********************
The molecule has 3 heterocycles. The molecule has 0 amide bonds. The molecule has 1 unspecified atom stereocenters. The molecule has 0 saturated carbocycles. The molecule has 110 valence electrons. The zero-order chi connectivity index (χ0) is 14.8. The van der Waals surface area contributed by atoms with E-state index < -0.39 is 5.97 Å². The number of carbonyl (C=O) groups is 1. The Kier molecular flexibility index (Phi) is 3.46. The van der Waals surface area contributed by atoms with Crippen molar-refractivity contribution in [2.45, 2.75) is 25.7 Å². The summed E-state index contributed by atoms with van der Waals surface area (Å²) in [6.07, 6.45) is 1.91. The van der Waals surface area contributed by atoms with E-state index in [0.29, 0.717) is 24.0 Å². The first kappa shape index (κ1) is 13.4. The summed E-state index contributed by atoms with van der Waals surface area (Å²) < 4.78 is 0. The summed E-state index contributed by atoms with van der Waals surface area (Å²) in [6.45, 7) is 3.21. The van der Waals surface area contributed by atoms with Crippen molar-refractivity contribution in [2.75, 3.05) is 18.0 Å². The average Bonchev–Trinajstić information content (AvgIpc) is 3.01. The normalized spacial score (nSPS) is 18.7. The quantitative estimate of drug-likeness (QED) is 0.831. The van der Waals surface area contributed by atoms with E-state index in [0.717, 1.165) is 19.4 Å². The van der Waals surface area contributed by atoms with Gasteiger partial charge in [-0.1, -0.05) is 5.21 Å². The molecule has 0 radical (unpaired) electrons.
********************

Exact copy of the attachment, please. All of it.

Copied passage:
The molecule has 3 heterocycles. The molecule has 0 amide bonds. The molecule has 1 unspecified atom stereocenters. The molecule has 0 saturated carbocycles. The molecule has 110 valence electrons. The zero-order chi connectivity index (χ0) is 14.8. The van der Waals surface area contributed by atoms with E-state index < -0.39 is 5.97 Å². The number of carbonyl (C=O) groups is 1. The Kier molecular flexibility index (Phi) is 3.46. The van der Waals surface area contributed by atoms with Crippen molar-refractivity contribution in [2.45, 2.75) is 25.7 Å². The summed E-state index contributed by atoms with van der Waals surface area (Å²) in [6.07, 6.45) is 1.91. The van der Waals surface area contributed by atoms with E-state index in [0.29, 0.717) is 24.0 Å². The first kappa shape index (κ1) is 13.4. The summed E-state index contributed by atoms with van der Waals surface area (Å²) < 4.78 is 0. The summed E-state index contributed by atoms with van der Waals surface area (Å²) in [6.45, 7) is 3.21. The van der Waals surface area contributed by atoms with Crippen molar-refractivity contribution in [2.75, 3.05) is 18.0 Å². The average Bonchev–Trinajstić information content (AvgIpc) is 3.01. The normalized spacial score (nSPS) is 18.7. The quantitative estimate of drug-likeness (QED) is 0.831. The van der Waals surface area contributed by atoms with E-state index in [0.717, 1.165) is 19.4 Å². The van der Waals surface area contributed by atoms with Gasteiger partial charge in [-0.1, -0.05) is 5.21 Å². The molecule has 0 radical (unpaired) electrons.